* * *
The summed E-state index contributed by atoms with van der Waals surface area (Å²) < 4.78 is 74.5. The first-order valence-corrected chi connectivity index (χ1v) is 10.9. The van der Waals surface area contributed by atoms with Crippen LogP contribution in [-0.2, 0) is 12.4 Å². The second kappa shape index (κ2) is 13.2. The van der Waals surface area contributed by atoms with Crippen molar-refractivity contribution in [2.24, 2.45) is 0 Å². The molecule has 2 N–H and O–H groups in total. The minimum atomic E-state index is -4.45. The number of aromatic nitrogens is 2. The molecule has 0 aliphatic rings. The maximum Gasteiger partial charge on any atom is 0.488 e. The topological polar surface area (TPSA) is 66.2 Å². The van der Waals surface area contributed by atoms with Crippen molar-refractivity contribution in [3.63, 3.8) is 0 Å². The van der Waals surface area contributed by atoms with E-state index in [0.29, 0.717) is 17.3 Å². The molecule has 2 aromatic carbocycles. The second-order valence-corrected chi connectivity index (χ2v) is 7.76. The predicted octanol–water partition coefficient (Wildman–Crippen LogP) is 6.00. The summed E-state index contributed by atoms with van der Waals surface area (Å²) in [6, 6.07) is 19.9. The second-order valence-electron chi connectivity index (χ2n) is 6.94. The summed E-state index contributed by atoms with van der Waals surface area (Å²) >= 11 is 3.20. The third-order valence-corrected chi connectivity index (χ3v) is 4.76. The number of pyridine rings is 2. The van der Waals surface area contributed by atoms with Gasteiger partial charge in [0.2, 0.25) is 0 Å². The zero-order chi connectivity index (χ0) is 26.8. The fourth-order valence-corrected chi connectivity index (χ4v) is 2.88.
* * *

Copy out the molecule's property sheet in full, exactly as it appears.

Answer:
The summed E-state index contributed by atoms with van der Waals surface area (Å²) < 4.78 is 74.5. The first-order valence-corrected chi connectivity index (χ1v) is 10.9. The van der Waals surface area contributed by atoms with Crippen LogP contribution in [-0.2, 0) is 12.4 Å². The second kappa shape index (κ2) is 13.2. The van der Waals surface area contributed by atoms with Crippen molar-refractivity contribution in [2.24, 2.45) is 0 Å². The molecule has 2 N–H and O–H groups in total. The minimum atomic E-state index is -4.45. The number of aromatic nitrogens is 2. The molecule has 0 aliphatic rings. The maximum Gasteiger partial charge on any atom is 0.488 e. The topological polar surface area (TPSA) is 66.2 Å². The van der Waals surface area contributed by atoms with Crippen molar-refractivity contribution in [3.63, 3.8) is 0 Å². The van der Waals surface area contributed by atoms with E-state index in [0.29, 0.717) is 17.3 Å². The molecule has 2 aromatic carbocycles. The second-order valence-corrected chi connectivity index (χ2v) is 7.76. The predicted octanol–water partition coefficient (Wildman–Crippen LogP) is 6.00. The summed E-state index contributed by atoms with van der Waals surface area (Å²) in [6, 6.07) is 19.9. The second-order valence-electron chi connectivity index (χ2n) is 6.94. The summed E-state index contributed by atoms with van der Waals surface area (Å²) >= 11 is 3.20. The third-order valence-corrected chi connectivity index (χ3v) is 4.76. The number of pyridine rings is 2. The van der Waals surface area contributed by atoms with Gasteiger partial charge in [0.2, 0.25) is 0 Å². The zero-order chi connectivity index (χ0) is 26.8. The fourth-order valence-corrected chi connectivity index (χ4v) is 2.88.